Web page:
Tuesday, June 7, 2011

In Defense of Faith: The Judeo-Christian Idea and the Struggle for Humanity

Religion is constantly maligned and David Brog takes it upon himself in the book, In Defense of Faith: The Judeo-Christian Idea and the Struggle for Humanity, to defend the Judeo-Christian legacy as it has impacted the West. He begins with the most basic of all ideas, that of the sanctity of human life. Making a very powerful case for the fact that it is not innate or genetic or rational or even obvious that all human life should be valued on the basis solely of its existence, he states that it is culture which tells us which humans are worthy of value. The Judeo-Christian belief in the sanctity of ALL human life is a not universal by any means. It stems from the very beginning of the Bible in which God made man in His image. It is for this reason alone, and no other that all human life is to be valued. No other culture has come to the conclusion that all human life is sacred apart from this basic Biblical tenet. One need look no further than Nazi Germany to see that if Christianity is rejected, even a modern civilized society can devolve very quickly into an us and them society. And where there is a “them” there are no limits to the amount of dehumanizing possible. This scenario plays out throughout all cultures and all times.

Brog states, “We will neither inherit nor evolve a broader zone of altruism; we must teach it. Only when our culture instructs us to love and value all humans no matter what their clan or country will our compassion extend more broadly. It is our culture, not our genes, that we must vigilantly guard from contamination.” Without the preservation of the Judeo-Christian ethic of the universality of the value of human life, we will revert to our tribal roots of limited human compassion.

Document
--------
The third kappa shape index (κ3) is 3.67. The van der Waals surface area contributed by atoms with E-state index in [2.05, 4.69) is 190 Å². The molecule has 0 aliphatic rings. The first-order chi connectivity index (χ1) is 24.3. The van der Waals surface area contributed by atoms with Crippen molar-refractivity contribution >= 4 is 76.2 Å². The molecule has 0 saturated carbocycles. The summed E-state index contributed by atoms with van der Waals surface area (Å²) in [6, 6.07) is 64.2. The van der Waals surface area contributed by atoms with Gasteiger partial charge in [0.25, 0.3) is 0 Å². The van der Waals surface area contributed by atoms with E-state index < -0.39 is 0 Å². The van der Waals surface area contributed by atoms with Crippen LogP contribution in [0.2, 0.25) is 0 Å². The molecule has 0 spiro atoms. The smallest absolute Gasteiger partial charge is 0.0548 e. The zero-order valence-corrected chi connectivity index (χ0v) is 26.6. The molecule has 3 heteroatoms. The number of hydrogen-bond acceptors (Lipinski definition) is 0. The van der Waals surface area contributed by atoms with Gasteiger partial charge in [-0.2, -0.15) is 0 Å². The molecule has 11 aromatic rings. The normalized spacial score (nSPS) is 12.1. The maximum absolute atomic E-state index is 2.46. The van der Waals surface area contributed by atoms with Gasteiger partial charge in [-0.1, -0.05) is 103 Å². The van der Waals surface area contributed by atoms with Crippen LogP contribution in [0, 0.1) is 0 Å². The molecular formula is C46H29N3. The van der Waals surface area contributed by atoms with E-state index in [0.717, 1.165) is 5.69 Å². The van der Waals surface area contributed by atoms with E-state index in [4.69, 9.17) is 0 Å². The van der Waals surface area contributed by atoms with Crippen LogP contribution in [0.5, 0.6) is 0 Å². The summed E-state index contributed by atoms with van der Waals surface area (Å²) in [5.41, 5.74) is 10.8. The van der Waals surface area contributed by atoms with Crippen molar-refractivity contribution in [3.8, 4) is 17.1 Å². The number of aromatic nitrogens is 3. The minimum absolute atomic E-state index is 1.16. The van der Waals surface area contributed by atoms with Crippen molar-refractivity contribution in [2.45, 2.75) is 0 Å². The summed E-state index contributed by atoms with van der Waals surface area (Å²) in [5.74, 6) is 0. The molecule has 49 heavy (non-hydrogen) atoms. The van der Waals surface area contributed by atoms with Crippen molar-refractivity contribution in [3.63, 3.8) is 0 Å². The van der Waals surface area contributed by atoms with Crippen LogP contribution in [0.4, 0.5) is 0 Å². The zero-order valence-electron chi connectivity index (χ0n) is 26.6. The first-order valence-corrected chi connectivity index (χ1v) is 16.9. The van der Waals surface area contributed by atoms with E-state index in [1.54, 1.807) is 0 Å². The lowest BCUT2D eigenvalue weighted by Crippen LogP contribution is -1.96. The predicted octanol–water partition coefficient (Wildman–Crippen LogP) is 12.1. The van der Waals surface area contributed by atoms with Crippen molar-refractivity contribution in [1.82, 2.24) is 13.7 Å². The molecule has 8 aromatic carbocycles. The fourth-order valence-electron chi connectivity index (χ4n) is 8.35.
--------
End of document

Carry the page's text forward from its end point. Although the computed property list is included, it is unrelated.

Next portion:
Not only do Christians believe in the inherent sanctity of human life, but they put it into practice through observable action. While Christianity has undergone a tug of war theologically between faith-based or works-based salvation, those who take the faith seriously have always seen a need to act in ways described as “disinterested benevolence.” Brog gives example after example of serious Christians standing up for the Native Americans in what was to be the world’s most horrific genocide. While the perpetrators of the atrocities called themselves Christians, those who took the Biblical command to love your neighbor as yourself to heart repeatedly and against great odds stood up for the beleaguered and oppressed natives. He makes a compelling case that although their actions largely failed to protect those most vulnerable people, these brave believers were motivated by their Judeo-Christian principles. All others without such firm beliefs succumbed to the prevailing mores of the day – rape and pillage in order to gain more wealth.

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